The FCC repeal order agreed with an argument that AT&T had made that in the Telecom Act of 1996 broadband should be classified as an "unregulated information service". What Pai was trying to do was lay the groundwork to prevent a future democratic FCC from simply putting NN back in place, by ruling that the FCC has no power to have anything to do with broadband.

Having made that argument in a ruling, an argument that the FCC has the power to prevent states from enacting their own NN regulations would be impossible to get past a judge. The only way republicans will have of stopping NN laws in California and other states would be legislation in congress. That's pretty unlikely to happen anytime soon due to the election, and after the election there's a good chance republicans will no longer have control of the house.

With multiple large states on board, requiring ISPs that to obey NN if they want to do business with the state, they'll effectively maintain NN as a nationwide policy. It probably isn't feasible for AT&T for example to obey NN in certain states, but not in others.

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Hey bombastic bob, ever heard of states rights?

I am led to believe that even foaming at the mouth conservatives like yourself claim to believe in states rights. But I guess you only believe in states rights when the federal government has laws you disagree with, but when it has laws you agree with you expect all the states to conform.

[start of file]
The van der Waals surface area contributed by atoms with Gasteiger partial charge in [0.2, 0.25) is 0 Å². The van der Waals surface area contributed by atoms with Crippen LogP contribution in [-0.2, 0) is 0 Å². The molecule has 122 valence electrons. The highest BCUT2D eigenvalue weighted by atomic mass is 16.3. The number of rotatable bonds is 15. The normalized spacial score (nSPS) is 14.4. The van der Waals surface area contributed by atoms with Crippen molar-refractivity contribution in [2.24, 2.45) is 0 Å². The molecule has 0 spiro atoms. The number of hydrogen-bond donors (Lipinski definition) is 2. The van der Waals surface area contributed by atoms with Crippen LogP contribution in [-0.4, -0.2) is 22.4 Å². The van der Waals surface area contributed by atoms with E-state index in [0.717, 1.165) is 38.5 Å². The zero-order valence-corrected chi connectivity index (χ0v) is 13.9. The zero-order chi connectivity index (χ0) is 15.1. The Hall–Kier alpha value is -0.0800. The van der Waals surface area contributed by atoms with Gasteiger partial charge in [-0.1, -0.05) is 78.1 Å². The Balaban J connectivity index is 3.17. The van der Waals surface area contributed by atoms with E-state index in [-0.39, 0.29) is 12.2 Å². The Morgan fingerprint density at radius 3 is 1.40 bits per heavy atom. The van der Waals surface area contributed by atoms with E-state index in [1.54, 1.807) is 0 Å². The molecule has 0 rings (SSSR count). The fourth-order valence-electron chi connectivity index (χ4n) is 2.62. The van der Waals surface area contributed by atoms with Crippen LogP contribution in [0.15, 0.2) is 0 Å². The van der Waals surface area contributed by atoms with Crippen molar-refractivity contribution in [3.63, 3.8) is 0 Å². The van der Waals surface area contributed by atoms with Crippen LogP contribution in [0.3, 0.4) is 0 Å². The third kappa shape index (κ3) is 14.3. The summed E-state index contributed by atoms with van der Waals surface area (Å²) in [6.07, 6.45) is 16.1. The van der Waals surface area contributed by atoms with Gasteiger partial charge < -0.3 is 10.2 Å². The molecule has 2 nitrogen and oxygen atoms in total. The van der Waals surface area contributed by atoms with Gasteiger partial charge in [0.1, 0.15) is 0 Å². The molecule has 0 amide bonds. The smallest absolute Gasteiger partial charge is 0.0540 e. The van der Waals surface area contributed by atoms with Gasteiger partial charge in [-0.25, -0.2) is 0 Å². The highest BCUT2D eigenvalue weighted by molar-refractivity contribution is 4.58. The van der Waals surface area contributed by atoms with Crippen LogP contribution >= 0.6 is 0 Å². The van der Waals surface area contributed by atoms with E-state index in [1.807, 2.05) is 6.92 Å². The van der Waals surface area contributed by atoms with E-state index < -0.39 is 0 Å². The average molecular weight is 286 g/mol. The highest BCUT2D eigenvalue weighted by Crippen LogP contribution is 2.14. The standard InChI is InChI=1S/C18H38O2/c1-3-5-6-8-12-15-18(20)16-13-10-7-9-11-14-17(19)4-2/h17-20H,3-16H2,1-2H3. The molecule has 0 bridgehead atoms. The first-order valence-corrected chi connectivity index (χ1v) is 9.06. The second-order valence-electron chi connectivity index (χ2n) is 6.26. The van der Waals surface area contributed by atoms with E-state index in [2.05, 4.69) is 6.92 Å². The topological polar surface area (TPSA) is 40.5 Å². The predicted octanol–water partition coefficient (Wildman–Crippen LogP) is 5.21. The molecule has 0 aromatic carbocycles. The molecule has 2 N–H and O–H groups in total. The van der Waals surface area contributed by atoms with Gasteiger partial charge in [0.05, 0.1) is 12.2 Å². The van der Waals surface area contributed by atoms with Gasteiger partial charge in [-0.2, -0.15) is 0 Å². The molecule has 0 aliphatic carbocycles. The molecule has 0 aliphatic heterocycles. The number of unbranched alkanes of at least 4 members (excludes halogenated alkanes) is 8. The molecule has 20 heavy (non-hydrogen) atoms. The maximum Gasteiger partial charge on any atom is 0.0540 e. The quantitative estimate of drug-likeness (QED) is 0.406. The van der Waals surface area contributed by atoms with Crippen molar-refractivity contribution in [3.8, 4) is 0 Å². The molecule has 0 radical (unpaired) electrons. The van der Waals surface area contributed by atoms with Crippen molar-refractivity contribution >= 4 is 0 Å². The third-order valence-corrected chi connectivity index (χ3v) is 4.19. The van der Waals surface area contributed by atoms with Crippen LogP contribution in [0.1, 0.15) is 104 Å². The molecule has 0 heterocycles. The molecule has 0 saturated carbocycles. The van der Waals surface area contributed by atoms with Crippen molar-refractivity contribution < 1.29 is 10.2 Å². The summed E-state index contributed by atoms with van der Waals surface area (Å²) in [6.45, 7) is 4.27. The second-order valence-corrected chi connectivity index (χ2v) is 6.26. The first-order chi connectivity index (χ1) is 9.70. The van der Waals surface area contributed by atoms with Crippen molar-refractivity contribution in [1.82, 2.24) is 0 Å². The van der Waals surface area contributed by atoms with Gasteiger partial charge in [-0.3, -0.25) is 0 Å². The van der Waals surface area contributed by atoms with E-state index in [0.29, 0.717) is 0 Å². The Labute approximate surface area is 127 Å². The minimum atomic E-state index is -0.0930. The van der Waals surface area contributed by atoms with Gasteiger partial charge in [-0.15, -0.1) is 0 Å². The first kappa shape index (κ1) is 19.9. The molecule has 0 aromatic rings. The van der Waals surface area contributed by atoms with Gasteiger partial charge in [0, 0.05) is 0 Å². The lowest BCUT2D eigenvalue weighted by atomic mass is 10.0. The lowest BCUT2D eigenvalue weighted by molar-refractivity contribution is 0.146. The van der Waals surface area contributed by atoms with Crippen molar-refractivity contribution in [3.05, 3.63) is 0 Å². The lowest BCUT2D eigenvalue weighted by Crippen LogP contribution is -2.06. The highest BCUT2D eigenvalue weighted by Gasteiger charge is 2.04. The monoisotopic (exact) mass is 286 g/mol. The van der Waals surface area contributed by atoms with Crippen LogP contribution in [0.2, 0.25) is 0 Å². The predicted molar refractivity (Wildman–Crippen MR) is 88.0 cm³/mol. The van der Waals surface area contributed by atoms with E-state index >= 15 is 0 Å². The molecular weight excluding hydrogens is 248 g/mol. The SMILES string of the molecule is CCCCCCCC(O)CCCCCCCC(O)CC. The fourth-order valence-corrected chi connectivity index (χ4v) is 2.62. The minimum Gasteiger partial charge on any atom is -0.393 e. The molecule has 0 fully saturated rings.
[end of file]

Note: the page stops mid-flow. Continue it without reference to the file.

You probably don't even care about NN, if Trump tweeted in support of California's NN law and said the republicans in congress should pass the same thing on a national level you'd change your tune and not even see the irony. After all, I imagine you are now a big supporter of tariffs even though a few years ago you would have claimed only "socialist liberals" support tariffs and that as a tax on consumers and impediment to trade they should be avoided at all costs. Because until Trump was nominated, that had been the official trade platform of republicans since WW II.

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"No difference"

The 'repeal' of NN by the FCC was only made official in June, that's hardly enough time for ISPs to change their behavior. Especially when they know people are paying attention and abusing their newfound power right away would be noticed. Better to quietly make plans and wait for people to start paying attention to something else before putting anything into action.